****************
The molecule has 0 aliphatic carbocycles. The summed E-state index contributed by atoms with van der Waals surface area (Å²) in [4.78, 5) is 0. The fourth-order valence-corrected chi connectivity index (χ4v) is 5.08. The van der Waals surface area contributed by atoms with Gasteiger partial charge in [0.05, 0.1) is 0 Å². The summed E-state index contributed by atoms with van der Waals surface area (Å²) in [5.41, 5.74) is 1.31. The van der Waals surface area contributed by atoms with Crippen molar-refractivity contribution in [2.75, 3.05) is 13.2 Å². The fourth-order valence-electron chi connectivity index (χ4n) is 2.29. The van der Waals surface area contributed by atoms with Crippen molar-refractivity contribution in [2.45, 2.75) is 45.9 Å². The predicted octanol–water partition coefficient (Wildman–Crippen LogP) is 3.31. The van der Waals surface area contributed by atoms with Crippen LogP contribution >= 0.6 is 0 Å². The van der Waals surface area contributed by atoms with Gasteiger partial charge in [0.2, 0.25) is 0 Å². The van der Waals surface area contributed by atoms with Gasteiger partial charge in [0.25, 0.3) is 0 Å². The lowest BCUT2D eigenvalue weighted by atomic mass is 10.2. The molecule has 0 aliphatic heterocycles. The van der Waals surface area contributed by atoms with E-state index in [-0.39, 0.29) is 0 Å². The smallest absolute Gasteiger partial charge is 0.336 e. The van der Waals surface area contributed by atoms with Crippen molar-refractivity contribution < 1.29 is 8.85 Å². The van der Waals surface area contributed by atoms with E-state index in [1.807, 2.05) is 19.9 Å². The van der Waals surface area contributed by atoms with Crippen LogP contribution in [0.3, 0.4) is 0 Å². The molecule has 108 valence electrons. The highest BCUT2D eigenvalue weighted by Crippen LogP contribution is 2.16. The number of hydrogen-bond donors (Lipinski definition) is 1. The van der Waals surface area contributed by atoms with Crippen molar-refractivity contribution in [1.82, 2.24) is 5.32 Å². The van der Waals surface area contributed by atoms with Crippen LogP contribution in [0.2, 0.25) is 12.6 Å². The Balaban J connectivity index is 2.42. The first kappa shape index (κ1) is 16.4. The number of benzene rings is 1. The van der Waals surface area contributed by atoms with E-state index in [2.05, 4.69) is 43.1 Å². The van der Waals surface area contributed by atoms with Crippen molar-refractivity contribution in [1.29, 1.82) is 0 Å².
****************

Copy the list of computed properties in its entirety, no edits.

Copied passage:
The molecule has 0 aliphatic carbocycles. The summed E-state index contributed by atoms with van der Waals surface area (Å²) in [4.78, 5) is 0. The fourth-order valence-corrected chi connectivity index (χ4v) is 5.08. The van der Waals surface area contributed by atoms with Gasteiger partial charge in [0.05, 0.1) is 0 Å². The summed E-state index contributed by atoms with van der Waals surface area (Å²) in [5.41, 5.74) is 1.31. The van der Waals surface area contributed by atoms with Crippen molar-refractivity contribution in [2.75, 3.05) is 13.2 Å². The fourth-order valence-electron chi connectivity index (χ4n) is 2.29. The van der Waals surface area contributed by atoms with Crippen molar-refractivity contribution in [2.45, 2.75) is 45.9 Å². The predicted octanol–water partition coefficient (Wildman–Crippen LogP) is 3.31. The van der Waals surface area contributed by atoms with Crippen LogP contribution >= 0.6 is 0 Å². The van der Waals surface area contributed by atoms with Gasteiger partial charge in [0.2, 0.25) is 0 Å². The van der Waals surface area contributed by atoms with Gasteiger partial charge in [0.25, 0.3) is 0 Å². The lowest BCUT2D eigenvalue weighted by atomic mass is 10.2. The molecule has 0 aliphatic heterocycles. The van der Waals surface area contributed by atoms with E-state index in [-0.39, 0.29) is 0 Å². The smallest absolute Gasteiger partial charge is 0.336 e. The van der Waals surface area contributed by atoms with Crippen molar-refractivity contribution < 1.29 is 8.85 Å². The van der Waals surface area contributed by atoms with E-state index in [1.807, 2.05) is 19.9 Å². The van der Waals surface area contributed by atoms with Crippen LogP contribution in [0.3, 0.4) is 0 Å². The molecule has 108 valence electrons. The highest BCUT2D eigenvalue weighted by Crippen LogP contribution is 2.16. The number of hydrogen-bond donors (Lipinski definition) is 1. The van der Waals surface area contributed by atoms with Crippen molar-refractivity contribution in [1.82, 2.24) is 5.32 Å². The van der Waals surface area contributed by atoms with Crippen LogP contribution in [0.2, 0.25) is 12.6 Å². The Balaban J connectivity index is 2.42. The first kappa shape index (κ1) is 16.4. The number of benzene rings is 1. The van der Waals surface area contributed by atoms with E-state index in [2.05, 4.69) is 43.1 Å². The van der Waals surface area contributed by atoms with Crippen molar-refractivity contribution in [1.29, 1.82) is 0 Å².